Designers of Connected Learning environments cannot force students to value a learning approach, but they can invest in creating multiple opportunities for students to explore and pit their trusted learning approaches against the one being offered.  In the case of Elissa, Mr. Ammon offered her a chance to learn through self-directed, exploration of examples.  However, based on Elissa’s actions and words, the learning approach that Elissa was looking for was one where someone told her the exact steps to beat the game (no experimentation).  Elissa’s approach is not a bad approach to learning.  A step-by-step tutorial might actually be what she needs at this time.  However, by Mr. Ammon exposing her to this way of learning, she now has an awareness of the approach.  And that is a little step in her journey to technical expertise.

As described in several CLRN posts, many people start their journey of deep expertise in a domain almost by chance.  A student follows a friend to a library to hang out and meets other students who are mixing and constructing raps in a recording studio at the library; the student returns to the library regularly, learns mixing and producing from an older student, and later becomes the go-to music producer within that context [2].  Or a casual knitter stumbles upon a website where individuals are trading knit and crochet patterns, decides to create and share her own patterns, and ends up becoming one of the top pattern designers on that website, with over 1,100 followers [3].  Each of these individuals may have been exposed to communities that used technology to make music, or a group of knitters who used patterns online to make artifacts. A series of precipitating events such as producing artifacts and sharing ideas in these different environments makes the learning approach seem valuable or relevant to the individual, even though these individuals may have had access to these communities previously. Value and relevance around a learning approach must be something the child determines on his or her own. The role of Connected Learning environments is to create activities and opportunities that invite students to uncover and construct this insight based on their prior knowledge and dispositions.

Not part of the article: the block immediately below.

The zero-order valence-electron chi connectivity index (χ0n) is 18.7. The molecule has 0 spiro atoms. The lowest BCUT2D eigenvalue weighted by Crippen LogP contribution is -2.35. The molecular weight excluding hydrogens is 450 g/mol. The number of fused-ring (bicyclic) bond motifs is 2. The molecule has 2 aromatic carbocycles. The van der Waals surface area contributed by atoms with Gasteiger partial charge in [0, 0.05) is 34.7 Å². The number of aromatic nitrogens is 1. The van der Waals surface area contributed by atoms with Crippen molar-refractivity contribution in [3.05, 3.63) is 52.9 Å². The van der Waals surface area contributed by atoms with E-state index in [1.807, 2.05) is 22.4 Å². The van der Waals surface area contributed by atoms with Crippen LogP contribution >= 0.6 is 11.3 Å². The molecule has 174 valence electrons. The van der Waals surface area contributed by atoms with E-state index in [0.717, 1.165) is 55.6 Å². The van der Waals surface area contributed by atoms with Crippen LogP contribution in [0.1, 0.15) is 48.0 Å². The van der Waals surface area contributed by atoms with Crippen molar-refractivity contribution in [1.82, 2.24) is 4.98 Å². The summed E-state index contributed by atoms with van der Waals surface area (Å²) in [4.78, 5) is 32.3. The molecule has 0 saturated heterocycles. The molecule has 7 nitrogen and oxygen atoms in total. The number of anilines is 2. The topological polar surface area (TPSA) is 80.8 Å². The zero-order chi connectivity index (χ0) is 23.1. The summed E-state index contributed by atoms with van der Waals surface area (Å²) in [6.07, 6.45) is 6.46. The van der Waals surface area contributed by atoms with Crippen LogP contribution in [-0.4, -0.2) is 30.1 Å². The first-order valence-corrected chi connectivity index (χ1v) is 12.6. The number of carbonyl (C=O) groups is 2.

So with all this said and done, how do we help students see the value of Connected Learning in a way that is meaningful to them? In addition to creating an accessible, production-centered, and highly-networked space, the environment must also facilitate choice. When I say choice, I do not mean just choice about assignments or who to work with.  I am actually referring to the choice of  learning approach itself.  I am encouraging designers to explicitly highlight the features and principles of connected learning, and set up learning situations where students can explicitly compare the outcomes, benefits, and risks that arise when a particular connected learning feature(s) is present in the environment and when it is not.  A quick and easy exercise could be giving students the option of seeking and recruiting mentors for collaboration on a project of interest (Connected Learning principle: highly-networked).  Several times during the project, class discussions could be held on the pros and cons of mentorship and the ways to facilitate it.  In this exercise, recruiting a mentor is an option that the environment would have built-in supports so that the students can be successful in the collaboration; however, students could also choose to work by themselves.   The multiple rounds of comparison prompted by the class discussion allow students to assess the merits of the approach, and may also serve to motivate students to opt-in (even just momentarily) and try the learning approach (mentorship) within the context and outside of it. 

Providing spaces where students can make comparisons around learning approaches allow students to take ownership of their learning process, even if students, at first, opt-out of the approach being offered.  Through comparison of these benefits, risks, and outcomes, the student will be able to assign value, and hopefully see what ways the Connected Learning approach can support their personal and community goals. 



[1] Ito, M., Gutierrez, K., Livingstone, S., Penuel, B., Rhodes, J., Salen, K.,  Watkins, C. (2013). Connected learning: An agenda for research and design [A research synthesis report of the Connected Learning Research Network]. Digital Media and Learning Hub: Irvine, CA. Retrieved from http://dmlhub.net/newsroom/media-releases/researchers-recommend-core-changes-education.

[2] Digital Youth Network. (2012). Cultivating Creative Production and Digital Citizenship in Urban Communities.

[3] Pfister, R. C., (May 26, 2013). “Becoming a Knit Patterned Author: A teenager’s story.”  Retrieved July 15, 2013 from url: http://clrn.dmlhub.net/content/becoming-a-knitting-pattern-author-a-teenagers-story.

  • Pingback: Friday Link Fest…* | rethinked…*()

  • Renee Hobbs

    Thanks for sharing this important work. One of the biggest insights I learned from Len Masterman, father of the media literacy movement, was the value of learner autonomy. Opt-out can be empowering when it creates space for learners to reflect on their own approach to problem-solving and engagement